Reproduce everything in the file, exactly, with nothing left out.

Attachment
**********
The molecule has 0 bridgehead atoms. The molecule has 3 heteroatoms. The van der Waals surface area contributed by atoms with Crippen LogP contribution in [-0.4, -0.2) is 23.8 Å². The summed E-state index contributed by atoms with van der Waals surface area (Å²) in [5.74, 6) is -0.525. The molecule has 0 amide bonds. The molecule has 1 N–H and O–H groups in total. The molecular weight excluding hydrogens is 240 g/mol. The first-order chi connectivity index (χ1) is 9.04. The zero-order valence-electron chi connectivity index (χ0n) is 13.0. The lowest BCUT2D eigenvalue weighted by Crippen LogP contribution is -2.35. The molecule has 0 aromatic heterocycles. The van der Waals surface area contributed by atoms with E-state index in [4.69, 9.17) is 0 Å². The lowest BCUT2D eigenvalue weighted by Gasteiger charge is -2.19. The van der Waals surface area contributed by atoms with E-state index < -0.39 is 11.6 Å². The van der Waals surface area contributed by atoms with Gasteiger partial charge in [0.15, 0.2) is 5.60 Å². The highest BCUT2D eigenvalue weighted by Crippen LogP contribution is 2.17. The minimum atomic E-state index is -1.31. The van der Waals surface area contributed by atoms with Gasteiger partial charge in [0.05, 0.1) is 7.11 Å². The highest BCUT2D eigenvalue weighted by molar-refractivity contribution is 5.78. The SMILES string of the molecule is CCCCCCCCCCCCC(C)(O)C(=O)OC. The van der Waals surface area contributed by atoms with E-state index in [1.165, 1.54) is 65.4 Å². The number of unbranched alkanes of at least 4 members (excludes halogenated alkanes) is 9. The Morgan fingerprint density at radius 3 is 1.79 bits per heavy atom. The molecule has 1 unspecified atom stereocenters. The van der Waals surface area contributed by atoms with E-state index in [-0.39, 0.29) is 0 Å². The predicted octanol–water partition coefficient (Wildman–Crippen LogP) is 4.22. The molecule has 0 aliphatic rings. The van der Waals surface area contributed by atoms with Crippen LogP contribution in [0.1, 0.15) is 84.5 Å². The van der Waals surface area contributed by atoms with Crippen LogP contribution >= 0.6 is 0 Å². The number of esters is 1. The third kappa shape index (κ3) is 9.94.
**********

The molecule has 0 bridgehead atoms. The molecule has 3 heteroatoms. The van der Waals surface area contributed by atoms with Crippen LogP contribution in [-0.4, -0.2) is 23.8 Å². The summed E-state index contributed by atoms with van der Waals surface area (Å²) in [5.74, 6) is -0.525. The molecule has 0 amide bonds. The molecule has 1 N–H and O–H groups in total. The molecular weight excluding hydrogens is 240 g/mol. The first-order chi connectivity index (χ1) is 9.04. The zero-order valence-electron chi connectivity index (χ0n) is 13.0. The lowest BCUT2D eigenvalue weighted by Crippen LogP contribution is -2.35. The molecule has 0 aromatic heterocycles. The van der Waals surface area contributed by atoms with E-state index in [4.69, 9.17) is 0 Å². The lowest BCUT2D eigenvalue weighted by Gasteiger charge is -2.19. The van der Waals surface area contributed by atoms with E-state index < -0.39 is 11.6 Å². The van der Waals surface area contributed by atoms with Gasteiger partial charge in [0.15, 0.2) is 5.60 Å². The highest BCUT2D eigenvalue weighted by Crippen LogP contribution is 2.17. The minimum atomic E-state index is -1.31. The van der Waals surface area contributed by atoms with Gasteiger partial charge in [0.05, 0.1) is 7.11 Å². The highest BCUT2D eigenvalue weighted by molar-refractivity contribution is 5.78. The SMILES string of the molecule is CCCCCCCCCCCCC(C)(O)C(=O)OC. The van der Waals surface area contributed by atoms with E-state index in [1.165, 1.54) is 65.4 Å². The number of unbranched alkanes of at least 4 members (excludes halogenated alkanes) is 9. The Morgan fingerprint density at radius 3 is 1.79 bits per heavy atom. The molecule has 1 unspecified atom stereocenters. The van der Waals surface area contributed by atoms with E-state index in [-0.39, 0.29) is 0 Å². The predicted octanol–water partition coefficient (Wildman–Crippen LogP) is 4.22. The molecule has 0 aliphatic rings. The van der Waals surface area contributed by atoms with Crippen LogP contribution in [0.1, 0.15) is 84.5 Å². The van der Waals surface area contributed by atoms with Crippen LogP contribution >= 0.6 is 0 Å². The number of esters is 1. The third kappa shape index (κ3) is 9.94.